Everyone wants to look neat in next stress tests’ picture and the future banking union’s film.
EU-wide entities participating in the ECB’s examination feel under pressure to present capital ratios as higher as possible, always according to Basel III’s rules. Markets are concerned about Deutche Bank’s or Unicredit and Intesa’s capital breach, but at least greet that Spain’s can account deferred tax assets for its own funds.
The question currently affecting Deutsche Bank is they bet on deleveraging an amount of €250 bn until year 2015, about 12% of total capital, and some of top 20 investors disagree this strategy as it could decrease the company’s market share. At this moment, the German bank’s Core Tier capital stands at 9.7% against the range of 9.3%-10.9% of their peers and its leverage ratio records 3.2%.
What those investors require the entity is to leave the deleveraging plan and increase capital by €5 bn. Sabadell’s analysts at Madrid side investors and see this move within Deutsche Bank would climb its base capital to 10.3% y leverage ratio to 4%.
“Of course it involves the bank’s price to lose 14%, but its growth potential continues to be around 18%”.
Furthermore, the biggest German bank could imminently issue so-called CoCos bonds to raise capital and close its €5 bn gap. Angela’s Merkel’s government has been closely looking the tax deductibility of these financial devices in order to assess if they were appropriate or not for the country’s banks. Once confirmed that point, it is expected a flood of contingent convertible bonds coming from German banks. Deutsche Bank would be the first to take action. Other brands such as Commerzbank, NordLB or Aareal Bank would follow the same path with the same intention of reinforcing their balance sheets and solvency ratios.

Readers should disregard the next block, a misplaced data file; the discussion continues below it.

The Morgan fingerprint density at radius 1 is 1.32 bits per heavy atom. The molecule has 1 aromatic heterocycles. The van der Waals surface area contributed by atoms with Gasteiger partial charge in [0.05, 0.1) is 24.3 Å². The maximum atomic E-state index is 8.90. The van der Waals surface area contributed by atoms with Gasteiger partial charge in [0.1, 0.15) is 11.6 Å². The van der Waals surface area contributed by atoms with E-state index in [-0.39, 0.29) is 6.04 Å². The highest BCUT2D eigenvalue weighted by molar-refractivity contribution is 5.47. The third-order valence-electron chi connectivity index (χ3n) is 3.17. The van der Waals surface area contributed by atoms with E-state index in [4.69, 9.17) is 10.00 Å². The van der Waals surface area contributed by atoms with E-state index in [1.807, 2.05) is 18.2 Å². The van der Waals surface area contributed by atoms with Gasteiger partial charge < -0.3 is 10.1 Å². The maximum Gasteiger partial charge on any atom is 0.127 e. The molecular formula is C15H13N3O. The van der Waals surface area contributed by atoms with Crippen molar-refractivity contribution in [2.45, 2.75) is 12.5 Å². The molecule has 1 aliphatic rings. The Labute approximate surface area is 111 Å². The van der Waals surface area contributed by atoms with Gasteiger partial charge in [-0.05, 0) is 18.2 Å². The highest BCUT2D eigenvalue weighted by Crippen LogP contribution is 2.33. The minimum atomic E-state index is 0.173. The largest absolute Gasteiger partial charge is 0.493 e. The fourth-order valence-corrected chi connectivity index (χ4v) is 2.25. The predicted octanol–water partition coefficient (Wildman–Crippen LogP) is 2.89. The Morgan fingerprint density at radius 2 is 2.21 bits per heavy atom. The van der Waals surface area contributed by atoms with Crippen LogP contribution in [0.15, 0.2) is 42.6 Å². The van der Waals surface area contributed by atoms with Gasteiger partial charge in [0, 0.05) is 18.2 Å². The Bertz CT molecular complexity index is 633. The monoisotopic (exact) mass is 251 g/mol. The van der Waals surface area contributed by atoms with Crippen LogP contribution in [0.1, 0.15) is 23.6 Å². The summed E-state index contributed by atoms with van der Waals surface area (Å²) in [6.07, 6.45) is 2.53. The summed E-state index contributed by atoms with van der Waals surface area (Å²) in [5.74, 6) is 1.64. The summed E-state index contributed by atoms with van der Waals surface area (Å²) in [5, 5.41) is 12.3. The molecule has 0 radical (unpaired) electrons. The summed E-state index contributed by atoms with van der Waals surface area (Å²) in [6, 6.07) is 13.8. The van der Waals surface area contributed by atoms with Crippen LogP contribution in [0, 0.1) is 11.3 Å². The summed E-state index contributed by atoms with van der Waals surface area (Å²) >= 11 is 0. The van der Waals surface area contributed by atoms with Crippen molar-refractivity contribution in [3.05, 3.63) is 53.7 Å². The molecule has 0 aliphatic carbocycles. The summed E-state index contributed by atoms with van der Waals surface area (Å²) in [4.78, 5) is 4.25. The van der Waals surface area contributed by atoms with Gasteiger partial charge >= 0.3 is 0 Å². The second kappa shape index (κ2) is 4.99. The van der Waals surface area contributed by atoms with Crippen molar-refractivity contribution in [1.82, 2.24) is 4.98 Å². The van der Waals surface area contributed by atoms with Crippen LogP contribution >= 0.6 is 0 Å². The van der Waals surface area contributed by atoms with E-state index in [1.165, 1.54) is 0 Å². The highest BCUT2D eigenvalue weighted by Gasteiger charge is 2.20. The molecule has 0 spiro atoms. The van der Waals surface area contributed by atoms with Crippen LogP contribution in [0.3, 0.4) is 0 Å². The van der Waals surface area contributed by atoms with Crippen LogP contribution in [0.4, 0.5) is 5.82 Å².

As pointed out by experts at Santander, “markets forecast about €10 bn of German CoCos yielding over the sector’s current average of 6%.”
Italian banks are expected to be the outperformers in next October’s stress tests due to their high non-performing loans rate and especially their limited levels of coverage. Italy’s two largest banks, UniCredit and Intesa Sanpaolo are teaming up with U.S. private equity firm Kohlberg Kravis Roberts and also restructuring adviser Alvarez & Marsal to set up a sort of bad loans vehicle in order to raise capital before the ECB’s stress test come.
UniCredit as well as Intesa already created their own internal bad banks. Unicredit’s will pool €87 bn of bad debt, which is to reduce to almost half by 2018, while Intesa’s gathered €46 bn.
“Despite the bad banks’s operation, both entities’ capital ratios will continue to be short”, Santander experts reminded.
Spain’s goverment approved a Decree-Law on Wednesday to enable national banks to maintain deferred tax assets within their capital instead of deducting as Basel III’s rules fixed. The new law will have a significant impact on solvency’ figures of Spanish entities since they could save and monetize about € 40 bn. Almost the same amount of € 41,3 bn the sector received in terms of financial bail-out.